Three projects labelled "Excellence Equipment"

The EOST is partner of three projects labelled "Excellence Equipment" launched in 2012.
Equipex is cutting edge scientific equipment to enable French research to be internationally competitive. Most research activities are now organized around these facilities. It may be modelling the sciences for which increasingly powerful computing means are required for certain equipment or databases for social sciences, physics, life sciences.

RESIF-CORE

French seismological and geodetic network: the basic equipment Logo RESIF

Contact :  Jérôme Vergne

 
This project will endow France with a new instrumentation system for the observation of slow ground deformations by the establishment of a network of sensors. The objectives are to produce a national data service that will enable progress in the knowledge of the properties of the crust and better predict earthquake hazards.

Read more about project

RESIF Web site

CRITEX

Logo Projet Critex National Park of innovative equipment for the spatial and temporal study of the Critical Watershed Area

Contacts : Jean-Philippe Malet (IPGS) et Marie-Claire Pierret (LHyGeS)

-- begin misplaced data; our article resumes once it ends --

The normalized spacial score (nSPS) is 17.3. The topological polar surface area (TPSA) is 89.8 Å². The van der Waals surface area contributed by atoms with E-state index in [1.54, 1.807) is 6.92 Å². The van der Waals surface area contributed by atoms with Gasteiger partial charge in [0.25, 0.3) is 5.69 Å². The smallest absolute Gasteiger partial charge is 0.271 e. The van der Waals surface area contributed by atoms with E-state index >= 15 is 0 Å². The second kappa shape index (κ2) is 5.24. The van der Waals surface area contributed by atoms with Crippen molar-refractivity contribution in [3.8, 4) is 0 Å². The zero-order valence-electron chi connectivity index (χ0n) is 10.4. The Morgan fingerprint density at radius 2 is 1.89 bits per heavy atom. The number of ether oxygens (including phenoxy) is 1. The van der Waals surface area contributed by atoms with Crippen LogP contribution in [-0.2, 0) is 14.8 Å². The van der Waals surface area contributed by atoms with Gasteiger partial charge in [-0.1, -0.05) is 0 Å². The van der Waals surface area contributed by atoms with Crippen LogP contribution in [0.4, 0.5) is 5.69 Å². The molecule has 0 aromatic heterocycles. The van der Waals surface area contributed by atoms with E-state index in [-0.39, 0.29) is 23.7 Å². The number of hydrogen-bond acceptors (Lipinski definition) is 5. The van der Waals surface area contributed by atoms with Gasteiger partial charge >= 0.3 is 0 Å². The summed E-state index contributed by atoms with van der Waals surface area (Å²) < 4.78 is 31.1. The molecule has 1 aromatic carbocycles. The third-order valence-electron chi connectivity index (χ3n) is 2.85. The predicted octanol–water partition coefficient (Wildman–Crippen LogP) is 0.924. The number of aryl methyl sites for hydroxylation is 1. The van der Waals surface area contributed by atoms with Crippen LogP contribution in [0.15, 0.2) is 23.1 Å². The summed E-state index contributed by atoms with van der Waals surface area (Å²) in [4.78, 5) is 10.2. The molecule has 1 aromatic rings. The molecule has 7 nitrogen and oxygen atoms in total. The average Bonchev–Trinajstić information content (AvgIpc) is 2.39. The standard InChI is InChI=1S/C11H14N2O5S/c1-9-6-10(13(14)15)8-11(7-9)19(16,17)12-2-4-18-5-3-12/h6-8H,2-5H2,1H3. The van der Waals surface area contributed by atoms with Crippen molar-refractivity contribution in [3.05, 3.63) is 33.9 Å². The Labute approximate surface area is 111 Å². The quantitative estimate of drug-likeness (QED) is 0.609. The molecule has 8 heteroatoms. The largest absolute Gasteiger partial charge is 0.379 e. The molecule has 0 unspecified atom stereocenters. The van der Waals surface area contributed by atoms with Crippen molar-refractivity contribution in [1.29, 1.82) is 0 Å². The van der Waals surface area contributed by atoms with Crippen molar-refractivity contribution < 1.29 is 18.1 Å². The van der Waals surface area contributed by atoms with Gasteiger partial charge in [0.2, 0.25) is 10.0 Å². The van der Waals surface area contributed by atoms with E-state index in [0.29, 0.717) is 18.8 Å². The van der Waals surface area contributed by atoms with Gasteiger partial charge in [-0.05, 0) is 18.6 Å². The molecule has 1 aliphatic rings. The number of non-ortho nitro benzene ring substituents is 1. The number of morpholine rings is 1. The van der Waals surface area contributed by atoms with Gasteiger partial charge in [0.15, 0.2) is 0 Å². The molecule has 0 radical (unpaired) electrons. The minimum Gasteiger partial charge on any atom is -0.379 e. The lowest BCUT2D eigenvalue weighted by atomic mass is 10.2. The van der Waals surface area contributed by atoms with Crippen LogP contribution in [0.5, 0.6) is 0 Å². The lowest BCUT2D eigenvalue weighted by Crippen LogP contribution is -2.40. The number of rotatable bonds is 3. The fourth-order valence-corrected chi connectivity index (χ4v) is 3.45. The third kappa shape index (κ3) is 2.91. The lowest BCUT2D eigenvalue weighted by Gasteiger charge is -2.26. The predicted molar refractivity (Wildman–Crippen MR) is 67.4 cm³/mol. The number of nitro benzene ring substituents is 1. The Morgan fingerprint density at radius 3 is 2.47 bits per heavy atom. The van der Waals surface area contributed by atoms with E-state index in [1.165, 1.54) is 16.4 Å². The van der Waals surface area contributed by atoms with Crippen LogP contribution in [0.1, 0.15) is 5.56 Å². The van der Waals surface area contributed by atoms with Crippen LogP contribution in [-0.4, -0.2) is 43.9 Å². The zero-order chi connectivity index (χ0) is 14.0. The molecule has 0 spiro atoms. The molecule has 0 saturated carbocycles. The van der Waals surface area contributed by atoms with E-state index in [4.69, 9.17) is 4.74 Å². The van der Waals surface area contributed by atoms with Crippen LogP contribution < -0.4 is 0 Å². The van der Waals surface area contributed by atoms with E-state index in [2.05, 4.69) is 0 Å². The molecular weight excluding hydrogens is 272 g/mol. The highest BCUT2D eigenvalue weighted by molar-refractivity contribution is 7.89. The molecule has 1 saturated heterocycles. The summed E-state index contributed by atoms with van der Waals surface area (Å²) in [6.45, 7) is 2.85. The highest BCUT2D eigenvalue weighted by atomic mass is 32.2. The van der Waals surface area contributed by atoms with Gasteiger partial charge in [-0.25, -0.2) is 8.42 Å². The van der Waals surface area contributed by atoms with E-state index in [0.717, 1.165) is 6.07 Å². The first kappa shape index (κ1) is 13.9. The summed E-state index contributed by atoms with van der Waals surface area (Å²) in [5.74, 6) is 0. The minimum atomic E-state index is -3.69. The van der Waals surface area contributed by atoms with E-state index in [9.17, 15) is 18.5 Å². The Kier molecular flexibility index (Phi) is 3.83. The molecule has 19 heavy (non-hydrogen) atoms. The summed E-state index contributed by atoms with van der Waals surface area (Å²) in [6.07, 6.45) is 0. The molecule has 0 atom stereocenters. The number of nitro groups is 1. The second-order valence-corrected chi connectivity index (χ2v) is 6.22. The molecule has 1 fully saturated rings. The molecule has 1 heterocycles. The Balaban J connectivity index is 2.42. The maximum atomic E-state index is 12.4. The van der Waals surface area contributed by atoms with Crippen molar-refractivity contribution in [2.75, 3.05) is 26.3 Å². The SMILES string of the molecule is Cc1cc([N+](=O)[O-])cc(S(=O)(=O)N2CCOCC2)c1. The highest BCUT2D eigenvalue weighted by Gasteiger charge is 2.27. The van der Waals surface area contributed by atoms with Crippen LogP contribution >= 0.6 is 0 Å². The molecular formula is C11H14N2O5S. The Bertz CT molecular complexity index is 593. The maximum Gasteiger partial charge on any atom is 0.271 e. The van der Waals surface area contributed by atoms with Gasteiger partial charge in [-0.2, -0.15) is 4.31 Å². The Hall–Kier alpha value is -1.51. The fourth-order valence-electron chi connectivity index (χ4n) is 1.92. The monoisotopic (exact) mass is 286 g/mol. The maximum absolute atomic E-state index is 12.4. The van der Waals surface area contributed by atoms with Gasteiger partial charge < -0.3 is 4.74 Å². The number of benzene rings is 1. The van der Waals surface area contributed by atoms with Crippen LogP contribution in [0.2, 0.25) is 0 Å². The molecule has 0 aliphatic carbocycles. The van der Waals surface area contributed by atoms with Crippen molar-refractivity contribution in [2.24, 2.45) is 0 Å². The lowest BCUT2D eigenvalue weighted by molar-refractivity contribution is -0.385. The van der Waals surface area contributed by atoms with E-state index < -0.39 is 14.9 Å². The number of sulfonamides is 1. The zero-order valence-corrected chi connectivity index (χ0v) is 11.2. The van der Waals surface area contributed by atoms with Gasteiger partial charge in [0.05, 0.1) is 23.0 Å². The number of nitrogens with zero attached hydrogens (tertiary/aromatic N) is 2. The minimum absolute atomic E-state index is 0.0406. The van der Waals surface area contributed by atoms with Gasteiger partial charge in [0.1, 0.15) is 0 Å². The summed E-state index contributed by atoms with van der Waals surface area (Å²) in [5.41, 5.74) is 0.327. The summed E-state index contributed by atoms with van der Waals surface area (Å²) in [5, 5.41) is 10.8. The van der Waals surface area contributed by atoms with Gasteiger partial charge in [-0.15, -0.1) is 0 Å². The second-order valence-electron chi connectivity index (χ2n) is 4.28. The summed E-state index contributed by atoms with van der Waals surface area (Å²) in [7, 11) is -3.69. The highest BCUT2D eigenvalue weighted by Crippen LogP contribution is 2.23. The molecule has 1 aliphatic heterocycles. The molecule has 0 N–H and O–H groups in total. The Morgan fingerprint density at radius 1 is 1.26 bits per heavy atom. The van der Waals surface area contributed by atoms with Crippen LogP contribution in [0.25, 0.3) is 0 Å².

The CRITEX project aims to characterize the hydrological and geochemical functioning of watersheds developed in various contexts. The EOST is particularly involved in the water flow measurements using different methods (optical fibre, audio-magneto-telluric and hydro-gravimetry).

The project is supported by the CNRS and includes 21 laboratories belonging to four national research organisations and over twenty universities.

Critex Project Web Page

[Translate to English:] MIGA

Gravitational antenna based on atomic interferometry

Contact : Yves Rogister

MIGA is an interferometer for observing the gravitational field of the Earth. It consists of building a new infrastructure for studying the deformation of space-time and gravitation. Using a new approach for measuring these constraints based on quantum mechanics and cold atoms, this infrastructure will enable us to better understand changes in the Earth's gravitational field.

Read more about Miga project

Project web site